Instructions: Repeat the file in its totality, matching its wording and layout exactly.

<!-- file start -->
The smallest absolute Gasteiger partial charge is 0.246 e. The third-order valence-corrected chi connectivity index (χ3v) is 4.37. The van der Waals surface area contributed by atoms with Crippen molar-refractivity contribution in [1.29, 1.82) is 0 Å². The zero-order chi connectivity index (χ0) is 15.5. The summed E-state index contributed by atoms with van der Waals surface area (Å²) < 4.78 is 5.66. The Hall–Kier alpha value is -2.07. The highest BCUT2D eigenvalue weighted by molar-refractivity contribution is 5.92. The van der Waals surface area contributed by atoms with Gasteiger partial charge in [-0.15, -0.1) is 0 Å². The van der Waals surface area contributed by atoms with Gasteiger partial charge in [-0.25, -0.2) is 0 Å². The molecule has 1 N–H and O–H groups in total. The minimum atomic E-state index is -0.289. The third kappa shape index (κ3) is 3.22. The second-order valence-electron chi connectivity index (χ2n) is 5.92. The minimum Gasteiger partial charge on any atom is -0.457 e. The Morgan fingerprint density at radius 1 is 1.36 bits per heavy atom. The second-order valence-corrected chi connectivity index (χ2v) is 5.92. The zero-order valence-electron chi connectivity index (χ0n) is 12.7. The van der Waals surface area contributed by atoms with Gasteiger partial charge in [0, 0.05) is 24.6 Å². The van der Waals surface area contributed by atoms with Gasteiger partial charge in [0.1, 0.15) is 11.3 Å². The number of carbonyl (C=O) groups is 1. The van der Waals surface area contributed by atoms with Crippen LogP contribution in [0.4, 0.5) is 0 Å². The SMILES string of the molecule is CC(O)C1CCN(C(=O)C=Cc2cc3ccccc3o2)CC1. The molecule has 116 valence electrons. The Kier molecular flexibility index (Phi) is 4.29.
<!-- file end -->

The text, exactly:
The smallest absolute Gasteiger partial charge is 0.246 e. The third-order valence-corrected chi connectivity index (χ3v) is 4.37. The van der Waals surface area contributed by atoms with Crippen molar-refractivity contribution in [1.29, 1.82) is 0 Å². The zero-order chi connectivity index (χ0) is 15.5. The summed E-state index contributed by atoms with van der Waals surface area (Å²) < 4.78 is 5.66. The Hall–Kier alpha value is -2.07. The highest BCUT2D eigenvalue weighted by molar-refractivity contribution is 5.92. The van der Waals surface area contributed by atoms with Gasteiger partial charge in [-0.15, -0.1) is 0 Å². The van der Waals surface area contributed by atoms with Gasteiger partial charge in [-0.25, -0.2) is 0 Å². The molecule has 1 N–H and O–H groups in total. The minimum atomic E-state index is -0.289. The third kappa shape index (κ3) is 3.22. The second-order valence-electron chi connectivity index (χ2n) is 5.92. The minimum Gasteiger partial charge on any atom is -0.457 e. The Morgan fingerprint density at radius 1 is 1.36 bits per heavy atom. The second-order valence-corrected chi connectivity index (χ2v) is 5.92. The zero-order valence-electron chi connectivity index (χ0n) is 12.7. The van der Waals surface area contributed by atoms with Gasteiger partial charge in [0, 0.05) is 24.6 Å². The van der Waals surface area contributed by atoms with Gasteiger partial charge in [0.1, 0.15) is 11.3 Å². The number of carbonyl (C=O) groups is 1. The van der Waals surface area contributed by atoms with Crippen LogP contribution in [0.4, 0.5) is 0 Å². The SMILES string of the molecule is CC(O)C1CCN(C(=O)C=Cc2cc3ccccc3o2)CC1. The molecule has 116 valence electrons. The Kier molecular flexibility index (Phi) is 4.29.